“How were paper birch and Douglas fir communicating? Well, it turns out they were conversing not only in the language of carbon but also nitrogen and phosphorus and water and defense signals and allele chemicals and hormones — information. And you know, I have to tell you, before me, scientists had thought that this below-ground mutualistic symbiosis called a mycorrhiza was involved. Mycorrhiza literally means “fungus root.” You see their reproductive organs when you walk through the forest. They’re the mushrooms. The mushrooms, though, are just the tip of the iceberg, because coming out of those stems are fungal threads that form a mycelium, and that mycelium infects and colonizes the roots of all the trees and plants. And where the fungal cells interact with the root cells, there’s a trade of carbon for nutrients, and that fungus gets those nutrients by growing through the soil and coating every soil particle. The web is so dense that there can be hundreds of kilometers of mycelium under a single footstep. And not only that, that mycelium connects different individuals in the forest, individuals not only of the same species but between species, like birch and fir, and it works kind of like the Internet.”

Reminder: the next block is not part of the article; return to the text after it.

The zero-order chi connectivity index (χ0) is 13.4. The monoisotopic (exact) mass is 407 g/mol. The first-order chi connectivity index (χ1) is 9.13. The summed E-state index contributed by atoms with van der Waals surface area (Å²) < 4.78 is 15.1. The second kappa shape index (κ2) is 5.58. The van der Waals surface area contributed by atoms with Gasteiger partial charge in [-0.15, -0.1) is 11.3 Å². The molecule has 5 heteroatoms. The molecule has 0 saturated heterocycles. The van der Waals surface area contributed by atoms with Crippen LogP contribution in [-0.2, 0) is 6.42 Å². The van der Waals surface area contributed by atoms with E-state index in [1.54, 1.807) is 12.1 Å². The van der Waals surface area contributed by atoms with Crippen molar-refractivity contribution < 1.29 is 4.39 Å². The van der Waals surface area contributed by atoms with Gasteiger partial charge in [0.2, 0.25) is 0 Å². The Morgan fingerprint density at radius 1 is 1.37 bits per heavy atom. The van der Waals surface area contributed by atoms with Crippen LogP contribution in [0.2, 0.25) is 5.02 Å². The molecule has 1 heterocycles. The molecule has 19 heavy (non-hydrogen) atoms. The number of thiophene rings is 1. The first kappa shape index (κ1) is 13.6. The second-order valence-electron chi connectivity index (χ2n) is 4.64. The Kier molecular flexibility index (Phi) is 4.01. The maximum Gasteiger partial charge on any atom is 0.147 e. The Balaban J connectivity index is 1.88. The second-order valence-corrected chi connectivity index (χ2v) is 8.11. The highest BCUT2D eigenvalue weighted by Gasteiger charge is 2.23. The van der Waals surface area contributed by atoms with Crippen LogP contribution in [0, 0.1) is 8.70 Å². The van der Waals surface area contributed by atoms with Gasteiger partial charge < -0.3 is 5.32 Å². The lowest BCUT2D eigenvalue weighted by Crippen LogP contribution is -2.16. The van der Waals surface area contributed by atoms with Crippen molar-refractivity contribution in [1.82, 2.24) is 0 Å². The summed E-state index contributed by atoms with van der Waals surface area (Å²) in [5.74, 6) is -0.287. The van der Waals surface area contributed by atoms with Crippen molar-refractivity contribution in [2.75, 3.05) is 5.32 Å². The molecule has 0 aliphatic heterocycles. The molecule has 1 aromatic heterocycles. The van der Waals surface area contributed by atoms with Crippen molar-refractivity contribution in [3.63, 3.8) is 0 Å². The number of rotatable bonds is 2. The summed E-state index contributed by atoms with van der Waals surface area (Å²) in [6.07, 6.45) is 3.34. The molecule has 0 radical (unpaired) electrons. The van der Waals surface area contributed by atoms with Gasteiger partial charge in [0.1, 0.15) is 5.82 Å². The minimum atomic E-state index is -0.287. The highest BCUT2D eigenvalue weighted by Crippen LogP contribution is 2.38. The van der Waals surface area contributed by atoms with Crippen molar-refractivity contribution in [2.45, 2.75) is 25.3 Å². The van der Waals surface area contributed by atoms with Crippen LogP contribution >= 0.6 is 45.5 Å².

This is how our immune system works…cooperatively rather than competitively or rather than a ‘war zone’. Consider the words used to describe the immune system and how we understand infection and disease in the body…attack/defend, kill, destroy, burn, radiate, soldiers, killer cells etc (what words come to mind for you when you hear talk of illness and the immune system that are taken from the metaphor of war? Send them to me.)

Is it possible that within the human physical form we have a network? Of course there is…all systems work as a whole. We have within our microbiome fungus, virus, bacteria and all matter of human and non-human cells…all living together cooperatively until there is an imbalance whether through intoxication (poisons in the environment, ingestion, injection, emotions, thoughts). Then a whole immune system response is set into place to put the microbiome back in order when there is nutritional and energetic support.

Is it possible that natural childhood infections could be beneficial? That somehow even the viruses are working as co-operators within the human immune system to support evolving rather than somehow ‘competing’?

Here is a paper that examines the potential of a mumps infection to prevent cancer and the conclusion: